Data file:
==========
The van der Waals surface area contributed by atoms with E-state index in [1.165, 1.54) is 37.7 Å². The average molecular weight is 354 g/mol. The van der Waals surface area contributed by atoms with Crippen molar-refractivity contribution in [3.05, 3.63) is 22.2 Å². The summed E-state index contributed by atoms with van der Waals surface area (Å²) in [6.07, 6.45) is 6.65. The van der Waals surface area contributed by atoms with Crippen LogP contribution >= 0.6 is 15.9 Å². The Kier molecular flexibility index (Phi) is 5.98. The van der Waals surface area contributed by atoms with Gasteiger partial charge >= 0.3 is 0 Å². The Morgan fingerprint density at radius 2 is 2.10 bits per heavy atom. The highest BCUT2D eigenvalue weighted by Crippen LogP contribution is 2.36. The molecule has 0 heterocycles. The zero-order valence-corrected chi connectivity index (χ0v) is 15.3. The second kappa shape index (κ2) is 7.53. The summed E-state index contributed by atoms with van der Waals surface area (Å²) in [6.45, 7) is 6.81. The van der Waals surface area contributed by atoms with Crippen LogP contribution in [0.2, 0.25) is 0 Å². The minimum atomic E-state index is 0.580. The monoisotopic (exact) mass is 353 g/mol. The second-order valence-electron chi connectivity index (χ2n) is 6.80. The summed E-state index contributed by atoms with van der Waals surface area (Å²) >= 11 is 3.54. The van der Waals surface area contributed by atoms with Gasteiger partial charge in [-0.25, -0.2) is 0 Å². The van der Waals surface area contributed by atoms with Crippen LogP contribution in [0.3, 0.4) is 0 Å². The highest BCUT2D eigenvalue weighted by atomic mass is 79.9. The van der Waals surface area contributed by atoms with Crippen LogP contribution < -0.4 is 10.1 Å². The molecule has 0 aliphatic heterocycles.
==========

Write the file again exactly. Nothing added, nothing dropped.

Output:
The van der Waals surface area contributed by atoms with E-state index in [1.165, 1.54) is 37.7 Å². The average molecular weight is 354 g/mol. The van der Waals surface area contributed by atoms with Crippen molar-refractivity contribution in [3.05, 3.63) is 22.2 Å². The summed E-state index contributed by atoms with van der Waals surface area (Å²) in [6.07, 6.45) is 6.65. The van der Waals surface area contributed by atoms with Crippen LogP contribution >= 0.6 is 15.9 Å². The Kier molecular flexibility index (Phi) is 5.98. The van der Waals surface area contributed by atoms with Gasteiger partial charge >= 0.3 is 0 Å². The Morgan fingerprint density at radius 2 is 2.10 bits per heavy atom. The highest BCUT2D eigenvalue weighted by Crippen LogP contribution is 2.36. The molecule has 0 heterocycles. The zero-order valence-corrected chi connectivity index (χ0v) is 15.3. The second kappa shape index (κ2) is 7.53. The summed E-state index contributed by atoms with van der Waals surface area (Å²) in [6.45, 7) is 6.81. The van der Waals surface area contributed by atoms with Crippen LogP contribution in [0.2, 0.25) is 0 Å². The minimum atomic E-state index is 0.580. The monoisotopic (exact) mass is 353 g/mol. The second-order valence-electron chi connectivity index (χ2n) is 6.80. The summed E-state index contributed by atoms with van der Waals surface area (Å²) >= 11 is 3.54. The van der Waals surface area contributed by atoms with Gasteiger partial charge in [-0.25, -0.2) is 0 Å². The van der Waals surface area contributed by atoms with Crippen LogP contribution in [0.3, 0.4) is 0 Å². The highest BCUT2D eigenvalue weighted by atomic mass is 79.9. The van der Waals surface area contributed by atoms with Crippen LogP contribution < -0.4 is 10.1 Å². The molecule has 0 aliphatic heterocycles.